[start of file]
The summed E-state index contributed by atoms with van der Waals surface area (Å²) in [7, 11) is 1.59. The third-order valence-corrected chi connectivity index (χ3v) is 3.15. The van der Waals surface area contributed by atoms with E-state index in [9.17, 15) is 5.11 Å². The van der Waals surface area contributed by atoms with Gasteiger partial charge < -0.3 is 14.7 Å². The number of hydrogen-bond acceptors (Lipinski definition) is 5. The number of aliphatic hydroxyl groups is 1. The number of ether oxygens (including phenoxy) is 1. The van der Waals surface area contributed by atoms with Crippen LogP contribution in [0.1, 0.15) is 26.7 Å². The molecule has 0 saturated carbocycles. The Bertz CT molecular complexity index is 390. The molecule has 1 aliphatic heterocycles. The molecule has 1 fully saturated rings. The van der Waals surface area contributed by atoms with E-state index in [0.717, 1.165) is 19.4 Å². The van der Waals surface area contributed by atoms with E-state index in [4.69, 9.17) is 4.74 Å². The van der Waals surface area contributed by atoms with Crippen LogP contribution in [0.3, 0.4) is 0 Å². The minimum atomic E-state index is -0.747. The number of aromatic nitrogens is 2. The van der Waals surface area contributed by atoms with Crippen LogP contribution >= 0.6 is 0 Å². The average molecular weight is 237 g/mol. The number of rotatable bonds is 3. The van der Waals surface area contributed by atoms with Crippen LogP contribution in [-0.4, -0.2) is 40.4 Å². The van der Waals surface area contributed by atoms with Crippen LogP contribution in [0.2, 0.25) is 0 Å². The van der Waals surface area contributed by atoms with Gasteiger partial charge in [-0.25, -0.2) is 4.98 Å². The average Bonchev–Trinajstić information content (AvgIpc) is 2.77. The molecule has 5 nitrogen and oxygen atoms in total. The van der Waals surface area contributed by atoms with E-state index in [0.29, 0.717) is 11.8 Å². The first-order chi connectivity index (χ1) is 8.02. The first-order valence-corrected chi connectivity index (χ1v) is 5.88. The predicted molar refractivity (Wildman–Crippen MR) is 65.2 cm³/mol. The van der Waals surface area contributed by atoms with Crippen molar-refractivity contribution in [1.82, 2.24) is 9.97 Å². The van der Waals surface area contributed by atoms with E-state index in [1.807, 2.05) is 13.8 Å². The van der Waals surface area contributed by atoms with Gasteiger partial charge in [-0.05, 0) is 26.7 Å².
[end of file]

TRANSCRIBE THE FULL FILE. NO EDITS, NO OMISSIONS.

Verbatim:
The summed E-state index contributed by atoms with van der Waals surface area (Å²) in [7, 11) is 1.59. The third-order valence-corrected chi connectivity index (χ3v) is 3.15. The van der Waals surface area contributed by atoms with E-state index in [9.17, 15) is 5.11 Å². The van der Waals surface area contributed by atoms with Gasteiger partial charge < -0.3 is 14.7 Å². The number of hydrogen-bond acceptors (Lipinski definition) is 5. The number of aliphatic hydroxyl groups is 1. The number of ether oxygens (including phenoxy) is 1. The van der Waals surface area contributed by atoms with Crippen LogP contribution in [0.1, 0.15) is 26.7 Å². The molecule has 0 saturated carbocycles. The Bertz CT molecular complexity index is 390. The molecule has 1 aliphatic heterocycles. The molecule has 1 fully saturated rings. The van der Waals surface area contributed by atoms with E-state index in [0.717, 1.165) is 19.4 Å². The van der Waals surface area contributed by atoms with E-state index in [4.69, 9.17) is 4.74 Å². The van der Waals surface area contributed by atoms with Crippen LogP contribution in [0.3, 0.4) is 0 Å². The minimum atomic E-state index is -0.747. The number of aromatic nitrogens is 2. The van der Waals surface area contributed by atoms with Crippen LogP contribution >= 0.6 is 0 Å². The average molecular weight is 237 g/mol. The number of rotatable bonds is 3. The van der Waals surface area contributed by atoms with Crippen LogP contribution in [-0.4, -0.2) is 40.4 Å². The van der Waals surface area contributed by atoms with Crippen LogP contribution in [0.2, 0.25) is 0 Å². The van der Waals surface area contributed by atoms with Gasteiger partial charge in [-0.25, -0.2) is 4.98 Å². The average Bonchev–Trinajstić information content (AvgIpc) is 2.77. The molecule has 5 nitrogen and oxygen atoms in total. The van der Waals surface area contributed by atoms with E-state index in [0.29, 0.717) is 11.8 Å². The first-order chi connectivity index (χ1) is 8.02. The first-order valence-corrected chi connectivity index (χ1v) is 5.88. The predicted molar refractivity (Wildman–Crippen MR) is 65.2 cm³/mol. The van der Waals surface area contributed by atoms with Crippen molar-refractivity contribution in [1.82, 2.24) is 9.97 Å². The van der Waals surface area contributed by atoms with E-state index in [1.807, 2.05) is 13.8 Å². The van der Waals surface area contributed by atoms with Gasteiger partial charge in [-0.05, 0) is 26.7 Å².